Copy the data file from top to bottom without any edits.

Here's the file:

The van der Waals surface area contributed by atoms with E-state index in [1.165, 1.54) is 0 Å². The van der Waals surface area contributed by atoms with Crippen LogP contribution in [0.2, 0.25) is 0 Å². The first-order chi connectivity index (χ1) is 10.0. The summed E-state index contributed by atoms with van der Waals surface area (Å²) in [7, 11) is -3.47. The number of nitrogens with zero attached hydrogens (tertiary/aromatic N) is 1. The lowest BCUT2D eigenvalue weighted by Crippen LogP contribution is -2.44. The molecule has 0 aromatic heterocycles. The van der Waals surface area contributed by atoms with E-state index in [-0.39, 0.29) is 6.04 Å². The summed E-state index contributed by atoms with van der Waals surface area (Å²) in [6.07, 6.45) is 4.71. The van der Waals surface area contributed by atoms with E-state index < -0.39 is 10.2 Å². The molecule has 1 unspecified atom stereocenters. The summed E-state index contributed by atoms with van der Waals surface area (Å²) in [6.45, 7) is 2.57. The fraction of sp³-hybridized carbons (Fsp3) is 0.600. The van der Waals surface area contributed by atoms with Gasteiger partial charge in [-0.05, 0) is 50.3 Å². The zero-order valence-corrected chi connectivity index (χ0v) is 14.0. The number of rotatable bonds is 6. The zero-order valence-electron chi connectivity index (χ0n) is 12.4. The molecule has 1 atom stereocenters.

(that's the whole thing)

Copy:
The van der Waals surface area contributed by atoms with E-state index in [1.165, 1.54) is 0 Å². The van der Waals surface area contributed by atoms with Crippen LogP contribution in [0.2, 0.25) is 0 Å². The first-order chi connectivity index (χ1) is 10.0. The summed E-state index contributed by atoms with van der Waals surface area (Å²) in [7, 11) is -3.47. The number of nitrogens with zero attached hydrogens (tertiary/aromatic N) is 1. The lowest BCUT2D eigenvalue weighted by Crippen LogP contribution is -2.44. The molecule has 0 aromatic heterocycles. The van der Waals surface area contributed by atoms with E-state index in [-0.39, 0.29) is 6.04 Å². The summed E-state index contributed by atoms with van der Waals surface area (Å²) in [6.07, 6.45) is 4.71. The van der Waals surface area contributed by atoms with E-state index < -0.39 is 10.2 Å². The molecule has 1 unspecified atom stereocenters. The summed E-state index contributed by atoms with van der Waals surface area (Å²) in [6.45, 7) is 2.57. The fraction of sp³-hybridized carbons (Fsp3) is 0.600. The van der Waals surface area contributed by atoms with Gasteiger partial charge in [-0.05, 0) is 50.3 Å². The zero-order valence-corrected chi connectivity index (χ0v) is 14.0. The number of rotatable bonds is 6. The zero-order valence-electron chi connectivity index (χ0n) is 12.4. The molecule has 1 atom stereocenters.